New Era Correspondent
One pitcher brushed with perfection. The other was his usual, unbeatable self.
Craig Pfautz and Jason Enoch pitched their teams into the Junior-Midget semifinals of the 54th New Era Baseball Tournament Tuesday night as Manheim Township Black walloped the Warwick White Sox 12-0 and Hempfield Black downed Lititz VFW, 7-1.
Pfautz threw a near-perfect no-hitter in a game shortened to five innings by the 10-run rule. He struck out 12 and needed only 57 pitches to dispatch the Sox (27-3).
In the nightcap, Enoch struck out 17 Lititz batters and allowed just three hits, as he improved his career record in the New Era Tournament to 5-0.
Last night’s winners will square off in the semifinals Monday at Mount Joy at 8 p.m., after Rheems Gray and the CV Braves battle in the other semi at 6:15 p.m.
The only blemish on Pfautz’s gem was a fourth-inning error by second baseman Kyle Storm that allowed Warwick’s only baserunner, Ben Hutchinson, to reach.
Hutchinson grounded Pfautz’s first pitch routinely to Storm, who got to the ball, got into Spaulding Guide fielding position and let the ball go right through his legs.
The next hitter, Jason Diehl, smoked a ball toward the right field corner that Chris Diebler glided under and tucked away, ending what passed for the Conestoga League champion’s only threat.
It was not Pfautz’s first brush with greatness this year.
“I had a perfect going earlier this year,” he said. “Again, it got broken up, but that’s all right.”
Only two other balls were put into play on Pfautz. Corey Kreider grounded out to Greg Testa at short in the second and Dustin Yost bounced back to Pfautz in the fifth.
“He (Pfautz) was hitting the outside corner all night,” said catcher Josh Bucher, who just kept putting down the old number one.
And Pfautz kept delivering the requested fastballs.
“It just felt appropriate to throw that,” Pfautz said. “I really didn’t feel I had to go to my offspeed stuff.”
Storm more than made up for his fielding miscue with his hitting, going 3-for-3 and scoring a pair of runs.
But the big bat was swung by Bucher, who drove in seven runs with a pair of three-run homers and an RBI single for the most productive game of his career.
“(It was)probably my best day ever,” he said. “Definitely.”
Bucher’s single put Township (19-6) on the board in the first inning. With two runs in on Greg Testa’s second-inning single and an RBI ground out by Diebler, Bucher ripped Hutchinson’s first pitch, a curveball, out of the park to left, scoring Testa (2-for-4) and Marc DeCarlo ahead of him.
Township continued the scoring rampage in the third. DeCarlo pushed across a run with an infield single and scored on Diebler’s fielder’s choice.
Kevin Whitman walked and with two out, Bucher came to the plate again.
Hutchinson threw him ball one, then threw one way up in Bucher’s widening eyes. Bucher let fly, launching the Big Fly over the scoreboard in left center.
“I watched it and I was like, “Wow. That’s pretty high up there.’ Then I saw it drop over the fence,” he said.
To say that Hempfield Black’s Enoch brings his “A’ game to the New Era Tournament is an understatement.
In his Junior-Midget career, Enoch has dominated in the NET. In five starts, covering the ’98 and ’99 tournaments, Enoch is 5-0 with an ERA of 2.00.
In 28 tournament innings he has given up 15 hits, walked nine and struck out 64. Opponents are hitting .139 against him.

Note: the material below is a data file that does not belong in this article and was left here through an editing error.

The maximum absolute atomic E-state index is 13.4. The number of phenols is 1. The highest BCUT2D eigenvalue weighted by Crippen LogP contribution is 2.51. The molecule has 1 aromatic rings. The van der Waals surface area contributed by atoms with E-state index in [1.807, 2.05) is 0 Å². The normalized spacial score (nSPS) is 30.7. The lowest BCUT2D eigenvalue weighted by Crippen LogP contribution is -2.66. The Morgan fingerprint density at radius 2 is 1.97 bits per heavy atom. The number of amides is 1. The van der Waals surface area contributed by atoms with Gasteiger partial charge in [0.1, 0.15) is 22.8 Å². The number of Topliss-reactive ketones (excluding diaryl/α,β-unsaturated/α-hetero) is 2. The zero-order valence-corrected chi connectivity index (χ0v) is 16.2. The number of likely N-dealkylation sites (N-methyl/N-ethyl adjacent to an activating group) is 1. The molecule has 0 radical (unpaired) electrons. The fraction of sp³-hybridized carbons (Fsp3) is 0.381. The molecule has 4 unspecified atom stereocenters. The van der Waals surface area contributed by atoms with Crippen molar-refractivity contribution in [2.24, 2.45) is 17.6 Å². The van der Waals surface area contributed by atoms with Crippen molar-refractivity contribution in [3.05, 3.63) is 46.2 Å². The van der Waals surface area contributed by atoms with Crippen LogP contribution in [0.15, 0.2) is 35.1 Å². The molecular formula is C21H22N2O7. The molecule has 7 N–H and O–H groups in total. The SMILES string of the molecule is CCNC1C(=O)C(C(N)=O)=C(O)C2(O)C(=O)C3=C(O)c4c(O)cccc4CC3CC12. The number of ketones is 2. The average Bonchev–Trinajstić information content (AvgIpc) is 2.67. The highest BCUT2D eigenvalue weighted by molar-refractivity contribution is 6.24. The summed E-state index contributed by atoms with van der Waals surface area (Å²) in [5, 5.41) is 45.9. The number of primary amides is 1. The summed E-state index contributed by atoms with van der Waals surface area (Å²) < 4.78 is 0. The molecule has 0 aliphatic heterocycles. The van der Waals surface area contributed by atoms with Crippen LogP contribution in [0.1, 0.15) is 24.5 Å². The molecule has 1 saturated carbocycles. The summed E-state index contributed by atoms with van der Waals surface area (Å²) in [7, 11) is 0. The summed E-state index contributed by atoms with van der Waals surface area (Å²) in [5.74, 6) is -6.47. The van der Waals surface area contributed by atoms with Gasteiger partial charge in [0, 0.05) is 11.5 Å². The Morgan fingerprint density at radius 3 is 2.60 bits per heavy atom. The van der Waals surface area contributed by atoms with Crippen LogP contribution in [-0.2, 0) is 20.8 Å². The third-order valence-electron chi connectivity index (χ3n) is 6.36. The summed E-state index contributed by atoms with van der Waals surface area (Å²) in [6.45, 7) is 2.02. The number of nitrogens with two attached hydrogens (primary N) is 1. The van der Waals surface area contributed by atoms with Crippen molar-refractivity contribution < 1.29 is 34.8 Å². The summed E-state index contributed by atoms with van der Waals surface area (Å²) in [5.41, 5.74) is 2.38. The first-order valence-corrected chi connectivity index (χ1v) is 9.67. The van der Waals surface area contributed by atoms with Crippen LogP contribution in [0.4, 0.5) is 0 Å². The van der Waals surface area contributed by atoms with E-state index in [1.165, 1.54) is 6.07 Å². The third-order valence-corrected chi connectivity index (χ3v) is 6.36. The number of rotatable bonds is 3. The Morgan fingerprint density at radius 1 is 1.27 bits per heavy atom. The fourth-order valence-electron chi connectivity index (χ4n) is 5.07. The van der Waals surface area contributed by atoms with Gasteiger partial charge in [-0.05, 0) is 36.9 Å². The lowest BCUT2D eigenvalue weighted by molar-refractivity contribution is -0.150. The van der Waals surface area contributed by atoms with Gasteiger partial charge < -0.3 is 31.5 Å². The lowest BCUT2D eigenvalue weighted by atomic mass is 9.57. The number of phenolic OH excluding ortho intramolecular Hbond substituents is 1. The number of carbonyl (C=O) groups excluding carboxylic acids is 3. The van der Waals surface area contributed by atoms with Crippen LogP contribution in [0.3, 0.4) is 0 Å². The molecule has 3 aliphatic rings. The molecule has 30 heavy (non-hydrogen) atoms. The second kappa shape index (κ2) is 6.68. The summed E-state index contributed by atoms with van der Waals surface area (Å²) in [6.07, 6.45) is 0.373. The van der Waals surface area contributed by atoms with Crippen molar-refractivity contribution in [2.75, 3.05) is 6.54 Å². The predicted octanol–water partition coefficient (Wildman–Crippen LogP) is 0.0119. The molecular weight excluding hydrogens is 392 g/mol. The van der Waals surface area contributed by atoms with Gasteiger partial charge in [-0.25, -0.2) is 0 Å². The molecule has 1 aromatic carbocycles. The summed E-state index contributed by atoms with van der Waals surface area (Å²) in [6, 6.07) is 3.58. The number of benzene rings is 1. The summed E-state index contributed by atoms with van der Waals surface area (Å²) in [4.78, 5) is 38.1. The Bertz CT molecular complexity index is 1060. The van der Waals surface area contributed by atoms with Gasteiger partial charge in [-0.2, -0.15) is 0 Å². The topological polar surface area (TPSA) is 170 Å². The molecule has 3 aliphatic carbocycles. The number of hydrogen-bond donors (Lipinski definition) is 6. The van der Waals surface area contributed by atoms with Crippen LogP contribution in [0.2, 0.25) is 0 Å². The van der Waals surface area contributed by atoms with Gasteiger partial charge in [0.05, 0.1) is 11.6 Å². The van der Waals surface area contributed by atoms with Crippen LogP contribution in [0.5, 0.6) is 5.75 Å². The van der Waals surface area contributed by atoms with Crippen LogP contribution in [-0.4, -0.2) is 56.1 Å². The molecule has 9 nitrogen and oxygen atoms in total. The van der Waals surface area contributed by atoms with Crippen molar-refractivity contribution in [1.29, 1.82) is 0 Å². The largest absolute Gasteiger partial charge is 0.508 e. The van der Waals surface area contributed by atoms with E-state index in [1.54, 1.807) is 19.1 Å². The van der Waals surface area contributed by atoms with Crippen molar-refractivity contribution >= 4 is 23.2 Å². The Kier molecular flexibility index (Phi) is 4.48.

Last night he gave up three hits and a scratch run, walked three, struck out 17 and moved his coach, former major-leaguer Tom Herr, to observe, “It’s like having Dwight Gooden in 1985.”
In Herr’s opinion, Enoch is the best J-M pitcher in the area besides the Ephrata Phillies’ Ross Buckwalter. It’s a contention that is hard to argue.
Buckwalter no-hit Hempfield (25-6) earlier in the year, striking out 18. Impressive, especially considering Black’s potency at the plate.
Another Susquehanna League pitcher, Lititz’s J.J. Palomarez, shut out Hempfield this year and VFW (27-6) was hoping he could duplicate that effort Tuesday night.
Enoch erased that notion in the first inning, launching a home run out to right center.
Lititz tied the game in the top half of the third when Dan Fund singled, went to third on a wild pitch and passed ball and zipped home when Matt Jones dragged a perfectly executed, safety-squeeze sacrifice bunt.
Palomarez dug a hole for himself in the bottom of the inning by drilling Ryan Hogentogler and Brian Biggs in the back on successive pitches.
Mike Baker returned the hurt, high-chopping a 2-run single to center, then scoring on Justin Simmons’ fielder’s choice pop-fly to right.
Enoch (3-for-4, 2 RBIs, 2 runs scored) also singled in the middle of the melee and scored when Eric Rehm booted Brett Rhoades’ grounder to second.
Baker wasn’t done. In the fourth inning, Palomarez hung an eye-high fastball that Baker jumped on for his first home run of the season.
“I can’t believe I hit that home run,” Baker said later. “I don’t think I ever hit a ball that far in my life.”
The ball returned to earth well beyond the left field fence breaking the backs, but not the spirit, of VFW. Palomarez pitched out of a bases-loaded jam and finished his night with a 1-2-3 fifth.
Black pushed across a run off Jones in relief on a walk and a couple of ground outs to cap the scoring and set the stage for a semifinal showdown.
Getting to the semis has been half the fun for both Blacks.
“It’s a pretty big accomplishment,” Baker said. “We got a tough draw.”
True enough, as three of the four “A” teams in the J-M tournament were in the same bracket.
“It was our goal just to get to the tournament ,” said Township’s Bucher. “Now I think we’ve changed and we want to get to the finals.”
One of the two will.